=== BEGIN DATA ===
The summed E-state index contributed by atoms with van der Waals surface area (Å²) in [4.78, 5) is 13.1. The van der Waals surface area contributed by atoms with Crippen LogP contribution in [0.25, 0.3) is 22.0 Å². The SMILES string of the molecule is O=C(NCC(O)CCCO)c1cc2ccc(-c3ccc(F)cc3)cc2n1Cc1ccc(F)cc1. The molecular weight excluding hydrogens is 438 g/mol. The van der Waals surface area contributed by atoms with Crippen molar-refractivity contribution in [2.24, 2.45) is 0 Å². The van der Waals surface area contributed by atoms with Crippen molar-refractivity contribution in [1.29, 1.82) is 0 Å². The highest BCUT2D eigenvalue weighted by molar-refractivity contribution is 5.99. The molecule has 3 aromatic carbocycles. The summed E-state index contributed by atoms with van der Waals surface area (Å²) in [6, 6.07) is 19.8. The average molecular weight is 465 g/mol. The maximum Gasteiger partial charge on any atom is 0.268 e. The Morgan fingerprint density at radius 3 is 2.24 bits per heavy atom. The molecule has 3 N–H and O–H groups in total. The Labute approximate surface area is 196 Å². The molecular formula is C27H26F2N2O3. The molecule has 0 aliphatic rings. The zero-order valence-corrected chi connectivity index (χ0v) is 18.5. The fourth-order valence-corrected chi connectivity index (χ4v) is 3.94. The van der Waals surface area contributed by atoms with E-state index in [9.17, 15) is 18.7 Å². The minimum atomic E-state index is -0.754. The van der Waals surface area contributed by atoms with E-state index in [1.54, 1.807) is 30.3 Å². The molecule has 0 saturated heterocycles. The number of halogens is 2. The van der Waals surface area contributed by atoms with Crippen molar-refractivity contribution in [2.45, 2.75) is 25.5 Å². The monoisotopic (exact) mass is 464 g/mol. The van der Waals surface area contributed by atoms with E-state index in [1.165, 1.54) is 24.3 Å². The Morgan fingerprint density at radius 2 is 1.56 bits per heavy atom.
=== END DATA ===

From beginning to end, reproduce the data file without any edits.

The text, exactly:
The summed E-state index contributed by atoms with van der Waals surface area (Å²) in [4.78, 5) is 13.1. The van der Waals surface area contributed by atoms with Crippen LogP contribution in [0.25, 0.3) is 22.0 Å². The SMILES string of the molecule is O=C(NCC(O)CCCO)c1cc2ccc(-c3ccc(F)cc3)cc2n1Cc1ccc(F)cc1. The molecular weight excluding hydrogens is 438 g/mol. The van der Waals surface area contributed by atoms with Crippen molar-refractivity contribution in [2.24, 2.45) is 0 Å². The van der Waals surface area contributed by atoms with Crippen molar-refractivity contribution in [1.29, 1.82) is 0 Å². The highest BCUT2D eigenvalue weighted by molar-refractivity contribution is 5.99. The molecule has 3 aromatic carbocycles. The summed E-state index contributed by atoms with van der Waals surface area (Å²) in [6, 6.07) is 19.8. The average molecular weight is 465 g/mol. The maximum Gasteiger partial charge on any atom is 0.268 e. The Morgan fingerprint density at radius 3 is 2.24 bits per heavy atom. The molecule has 3 N–H and O–H groups in total. The Labute approximate surface area is 196 Å². The molecular formula is C27H26F2N2O3. The molecule has 0 aliphatic rings. The zero-order valence-corrected chi connectivity index (χ0v) is 18.5. The fourth-order valence-corrected chi connectivity index (χ4v) is 3.94. The van der Waals surface area contributed by atoms with E-state index in [9.17, 15) is 18.7 Å². The minimum atomic E-state index is -0.754. The van der Waals surface area contributed by atoms with E-state index in [1.54, 1.807) is 30.3 Å². The molecule has 0 saturated heterocycles. The number of halogens is 2. The van der Waals surface area contributed by atoms with Crippen molar-refractivity contribution in [2.45, 2.75) is 25.5 Å². The monoisotopic (exact) mass is 464 g/mol. The van der Waals surface area contributed by atoms with E-state index in [1.165, 1.54) is 24.3 Å². The Morgan fingerprint density at radius 2 is 1.56 bits per heavy atom.